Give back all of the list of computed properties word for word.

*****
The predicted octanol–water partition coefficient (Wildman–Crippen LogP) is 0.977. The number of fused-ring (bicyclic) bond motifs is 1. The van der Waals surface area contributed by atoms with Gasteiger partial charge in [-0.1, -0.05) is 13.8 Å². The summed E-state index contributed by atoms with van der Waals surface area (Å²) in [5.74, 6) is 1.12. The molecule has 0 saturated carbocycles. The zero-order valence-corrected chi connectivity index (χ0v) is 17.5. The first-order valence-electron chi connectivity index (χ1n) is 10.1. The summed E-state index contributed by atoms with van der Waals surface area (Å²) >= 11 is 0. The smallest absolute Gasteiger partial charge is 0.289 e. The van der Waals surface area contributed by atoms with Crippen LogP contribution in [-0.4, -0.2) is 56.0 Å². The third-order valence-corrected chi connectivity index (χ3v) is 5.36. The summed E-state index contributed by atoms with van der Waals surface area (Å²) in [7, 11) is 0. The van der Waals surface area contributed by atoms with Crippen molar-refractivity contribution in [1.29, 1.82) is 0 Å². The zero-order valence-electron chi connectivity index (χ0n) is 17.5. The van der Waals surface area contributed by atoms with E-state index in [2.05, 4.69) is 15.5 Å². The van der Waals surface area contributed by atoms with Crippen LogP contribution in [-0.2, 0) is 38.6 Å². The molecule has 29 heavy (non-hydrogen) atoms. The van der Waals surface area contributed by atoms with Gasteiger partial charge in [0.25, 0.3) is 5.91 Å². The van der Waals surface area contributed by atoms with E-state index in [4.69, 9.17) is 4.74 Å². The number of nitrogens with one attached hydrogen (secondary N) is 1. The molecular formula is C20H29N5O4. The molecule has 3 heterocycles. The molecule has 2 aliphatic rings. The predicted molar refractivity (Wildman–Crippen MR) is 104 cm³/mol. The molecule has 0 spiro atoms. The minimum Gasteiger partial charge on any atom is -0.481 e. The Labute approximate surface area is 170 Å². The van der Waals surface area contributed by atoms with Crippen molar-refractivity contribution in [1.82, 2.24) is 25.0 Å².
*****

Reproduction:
The predicted octanol–water partition coefficient (Wildman–Crippen LogP) is 0.977. The number of fused-ring (bicyclic) bond motifs is 1. The van der Waals surface area contributed by atoms with Gasteiger partial charge in [-0.1, -0.05) is 13.8 Å². The summed E-state index contributed by atoms with van der Waals surface area (Å²) in [5.74, 6) is 1.12. The molecule has 0 saturated carbocycles. The zero-order valence-corrected chi connectivity index (χ0v) is 17.5. The first-order valence-electron chi connectivity index (χ1n) is 10.1. The summed E-state index contributed by atoms with van der Waals surface area (Å²) >= 11 is 0. The smallest absolute Gasteiger partial charge is 0.289 e. The van der Waals surface area contributed by atoms with Crippen LogP contribution in [-0.4, -0.2) is 56.0 Å². The third-order valence-corrected chi connectivity index (χ3v) is 5.36. The summed E-state index contributed by atoms with van der Waals surface area (Å²) in [7, 11) is 0. The van der Waals surface area contributed by atoms with Crippen molar-refractivity contribution in [1.29, 1.82) is 0 Å². The zero-order valence-electron chi connectivity index (χ0n) is 17.5. The van der Waals surface area contributed by atoms with E-state index in [2.05, 4.69) is 15.5 Å². The van der Waals surface area contributed by atoms with Crippen LogP contribution in [-0.2, 0) is 38.6 Å². The molecule has 29 heavy (non-hydrogen) atoms. The van der Waals surface area contributed by atoms with Gasteiger partial charge in [0.25, 0.3) is 5.91 Å². The van der Waals surface area contributed by atoms with E-state index in [4.69, 9.17) is 4.74 Å². The number of nitrogens with one attached hydrogen (secondary N) is 1. The molecular formula is C20H29N5O4. The molecule has 3 heterocycles. The molecule has 2 aliphatic rings. The predicted molar refractivity (Wildman–Crippen MR) is 104 cm³/mol. The molecule has 0 spiro atoms. The minimum Gasteiger partial charge on any atom is -0.481 e. The Labute approximate surface area is 170 Å². The van der Waals surface area contributed by atoms with Crippen molar-refractivity contribution in [1.82, 2.24) is 25.0 Å².